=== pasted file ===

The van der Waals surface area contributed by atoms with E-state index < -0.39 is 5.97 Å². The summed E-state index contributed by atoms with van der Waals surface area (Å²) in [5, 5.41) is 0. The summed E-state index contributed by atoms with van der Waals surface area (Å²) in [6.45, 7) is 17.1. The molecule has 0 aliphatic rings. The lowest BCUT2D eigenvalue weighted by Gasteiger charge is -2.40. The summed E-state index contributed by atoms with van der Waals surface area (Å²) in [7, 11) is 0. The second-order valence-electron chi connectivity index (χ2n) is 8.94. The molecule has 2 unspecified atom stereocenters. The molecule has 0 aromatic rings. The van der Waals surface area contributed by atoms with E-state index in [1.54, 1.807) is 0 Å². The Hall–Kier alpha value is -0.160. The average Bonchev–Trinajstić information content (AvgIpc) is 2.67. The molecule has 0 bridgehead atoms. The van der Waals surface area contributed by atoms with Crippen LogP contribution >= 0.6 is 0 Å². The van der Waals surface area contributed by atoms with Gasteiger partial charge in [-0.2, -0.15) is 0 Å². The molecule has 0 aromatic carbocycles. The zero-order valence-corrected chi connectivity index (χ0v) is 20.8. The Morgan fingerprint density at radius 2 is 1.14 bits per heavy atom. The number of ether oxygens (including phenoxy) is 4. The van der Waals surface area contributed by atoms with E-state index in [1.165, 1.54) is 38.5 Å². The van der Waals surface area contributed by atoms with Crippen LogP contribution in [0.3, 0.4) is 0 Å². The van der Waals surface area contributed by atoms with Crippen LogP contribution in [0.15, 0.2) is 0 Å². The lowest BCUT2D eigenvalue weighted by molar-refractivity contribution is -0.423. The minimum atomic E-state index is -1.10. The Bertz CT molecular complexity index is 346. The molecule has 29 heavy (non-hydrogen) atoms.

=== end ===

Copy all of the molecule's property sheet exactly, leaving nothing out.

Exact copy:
The van der Waals surface area contributed by atoms with E-state index < -0.39 is 5.97 Å². The summed E-state index contributed by atoms with van der Waals surface area (Å²) in [5, 5.41) is 0. The summed E-state index contributed by atoms with van der Waals surface area (Å²) in [6.45, 7) is 17.1. The molecule has 0 aliphatic rings. The lowest BCUT2D eigenvalue weighted by Gasteiger charge is -2.40. The summed E-state index contributed by atoms with van der Waals surface area (Å²) in [7, 11) is 0. The second-order valence-electron chi connectivity index (χ2n) is 8.94. The molecule has 2 unspecified atom stereocenters. The molecule has 0 aromatic rings. The van der Waals surface area contributed by atoms with E-state index in [1.54, 1.807) is 0 Å². The Hall–Kier alpha value is -0.160. The average Bonchev–Trinajstić information content (AvgIpc) is 2.67. The molecule has 0 bridgehead atoms. The van der Waals surface area contributed by atoms with Crippen LogP contribution >= 0.6 is 0 Å². The van der Waals surface area contributed by atoms with Gasteiger partial charge in [-0.2, -0.15) is 0 Å². The molecule has 0 aromatic carbocycles. The zero-order valence-corrected chi connectivity index (χ0v) is 20.8. The Morgan fingerprint density at radius 2 is 1.14 bits per heavy atom. The number of ether oxygens (including phenoxy) is 4. The van der Waals surface area contributed by atoms with E-state index in [1.165, 1.54) is 38.5 Å². The van der Waals surface area contributed by atoms with Crippen LogP contribution in [0.3, 0.4) is 0 Å². The van der Waals surface area contributed by atoms with Crippen LogP contribution in [0.15, 0.2) is 0 Å². The lowest BCUT2D eigenvalue weighted by molar-refractivity contribution is -0.423. The minimum atomic E-state index is -1.10. The Bertz CT molecular complexity index is 346. The molecule has 29 heavy (non-hydrogen) atoms.